I have an if and only if, and I am having trouble with one of the arrows! Here it is:

Let $C \subset \mathbb{R}^n$ such that the interior of $C$, $\operatorname{int} C \neq \emptyset$.

$C$ is strictly convex (i.e. $\forall x,y \in C$ then $\lambda x + (1-\lambda)y \in \operatorname{int}C$, $\lambda \in (0,1)$) $\Leftrightarrow \forall x,y \in C$ we have $\frac{1}{2} x + \frac{1}{2} y \in \operatorname{int} C.$

I have shown the $\Rightarrow$ simply by taking $\lambda=\frac{1}{2}$, but I have no idea on how to prove the other implication.

Thanks a lot in advance.

  • $\begingroup$ Hint: the dyadic rationals are dense in $[0,1]$. $\endgroup$ – Clement C. May 14 '13 at 19:38
  • $\begingroup$ Ok...so are you saying that I should add/subtract something and get my $\lambda$ using the density of these fractions or...? $\endgroup$ – Nicolo Canali De Rossi May 14 '13 at 20:14
  • $\begingroup$ Fix $x$, $y$; you can first prove the property for all $\lambda$ being dyadic rationals; then try to extend it to all $\lambda\in(0,1)$ by density. $\endgroup$ – Clement C. May 14 '13 at 20:17

Given: if $x$ and $y$ are contained in $C$, then $\frac12x+\frac12y$ is in the interior of $C$.

Claim 1: If $\lambda=k/2^n$ where $n$ is an integer and $0<k<2^n$, then $$\frac{k}{2^n}x+\frac{2^n-k}{2^n}y \, \in \mathrm{int}\,C$$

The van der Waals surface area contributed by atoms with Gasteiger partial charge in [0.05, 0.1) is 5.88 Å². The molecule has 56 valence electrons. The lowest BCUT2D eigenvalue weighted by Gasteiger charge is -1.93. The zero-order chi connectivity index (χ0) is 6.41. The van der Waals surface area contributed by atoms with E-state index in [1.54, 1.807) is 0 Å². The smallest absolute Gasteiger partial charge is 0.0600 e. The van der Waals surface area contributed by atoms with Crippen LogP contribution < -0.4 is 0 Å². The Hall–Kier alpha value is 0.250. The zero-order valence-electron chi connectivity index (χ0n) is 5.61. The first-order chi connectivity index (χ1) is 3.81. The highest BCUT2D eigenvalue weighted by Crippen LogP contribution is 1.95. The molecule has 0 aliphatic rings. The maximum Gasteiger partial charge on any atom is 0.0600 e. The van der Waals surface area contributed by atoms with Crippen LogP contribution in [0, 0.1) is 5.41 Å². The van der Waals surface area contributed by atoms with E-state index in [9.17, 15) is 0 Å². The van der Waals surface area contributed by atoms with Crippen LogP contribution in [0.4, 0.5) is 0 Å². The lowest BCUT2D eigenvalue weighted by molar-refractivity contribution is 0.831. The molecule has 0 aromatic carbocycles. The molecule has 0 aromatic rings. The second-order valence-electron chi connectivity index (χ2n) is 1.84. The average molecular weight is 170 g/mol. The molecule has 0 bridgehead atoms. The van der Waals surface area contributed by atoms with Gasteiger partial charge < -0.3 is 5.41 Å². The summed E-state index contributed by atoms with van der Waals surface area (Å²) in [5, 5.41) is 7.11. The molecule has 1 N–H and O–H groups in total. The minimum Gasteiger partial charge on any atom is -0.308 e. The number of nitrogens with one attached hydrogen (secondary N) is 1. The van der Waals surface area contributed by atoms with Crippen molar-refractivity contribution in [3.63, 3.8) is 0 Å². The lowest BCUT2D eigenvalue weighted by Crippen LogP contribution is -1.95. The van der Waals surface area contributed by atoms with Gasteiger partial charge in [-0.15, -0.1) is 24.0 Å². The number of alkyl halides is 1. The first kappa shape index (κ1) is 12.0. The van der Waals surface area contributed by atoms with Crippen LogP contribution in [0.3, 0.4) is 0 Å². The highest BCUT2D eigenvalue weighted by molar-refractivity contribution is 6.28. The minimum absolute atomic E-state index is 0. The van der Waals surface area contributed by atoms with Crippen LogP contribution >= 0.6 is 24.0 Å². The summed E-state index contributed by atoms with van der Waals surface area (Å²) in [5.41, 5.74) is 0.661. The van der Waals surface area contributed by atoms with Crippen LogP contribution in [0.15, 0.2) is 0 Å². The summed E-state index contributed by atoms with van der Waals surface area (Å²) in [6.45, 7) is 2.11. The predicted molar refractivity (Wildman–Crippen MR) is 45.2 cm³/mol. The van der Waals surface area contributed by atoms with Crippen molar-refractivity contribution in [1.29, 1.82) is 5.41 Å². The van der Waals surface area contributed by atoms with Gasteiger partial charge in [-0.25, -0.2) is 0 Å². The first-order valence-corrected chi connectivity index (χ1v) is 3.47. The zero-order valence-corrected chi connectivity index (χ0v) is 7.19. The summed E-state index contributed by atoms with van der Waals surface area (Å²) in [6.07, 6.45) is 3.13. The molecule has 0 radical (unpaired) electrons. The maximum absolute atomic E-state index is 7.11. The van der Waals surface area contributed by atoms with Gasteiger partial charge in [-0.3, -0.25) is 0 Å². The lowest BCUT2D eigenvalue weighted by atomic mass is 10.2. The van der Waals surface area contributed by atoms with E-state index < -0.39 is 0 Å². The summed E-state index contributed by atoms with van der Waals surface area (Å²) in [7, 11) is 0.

Idea of proof: induction on $n$. If $k$ is even, then simplifying the fractions brings us back to $n-1$. If $k$ is odd, apply the inductive step to $$\frac{k-1}{2^n}x+\frac{2^n-(k-1)}{2^n}y, \quad \text{and} \quad \frac{k+1}{2^n}x+\frac{2^n-(k+1)}{2^n}y$$ Then take the average.

Claim 2: If $x \in \mathrm{int}\, C$, $y\in C$, and $0<\lambda<1$, then $\lambda x+(1-\lambda)y\in \mathrm{int}\,C$.

Idea of proof: We already know the result for dyadic rationals $\lambda$. The dyadic rationals are dense. Also, there is $r>0$ such that the ball of radius $r$ centered at $x$ is contained in $\mathrm{int}\,C$. This allows us to move $x$ around and cover other numbers $\lambda$ as well.
To be precise, suppose $\lambda x+(1-\lambda)y\notin \mathrm{int}\,C$. Pick $ n$ so that $1/2^n<r\lambda $. Pick $k$ so that $\lambda\le k/2^n\le \lambda+1/2^n$. Observe that $\mathrm{int}\,C$ contains a ball of radius $rk/2^n$ centered at $$\frac{k}{2^n}x+\frac{2^n-k}{2^n}y$$ Try to show that this ball covers $\lambda x+(1-\lambda)y$.

Claim 3: If $x,y \in C$ and $0<\lambda<1$, then $\lambda x+(1-\lambda)y\in \mathrm{int}\,C$.

This is easy now: replace either $x$ or $y$ (as appropriate) with $(x+y)/2$, which is in the interior of $C$. Then Claim 2 applies.


Your Answer

By clicking “Post Your Answer”, you agree to our terms of service, privacy policy and cookie policy

Not the answer you're looking for? Browse other questions tagged or ask your own question.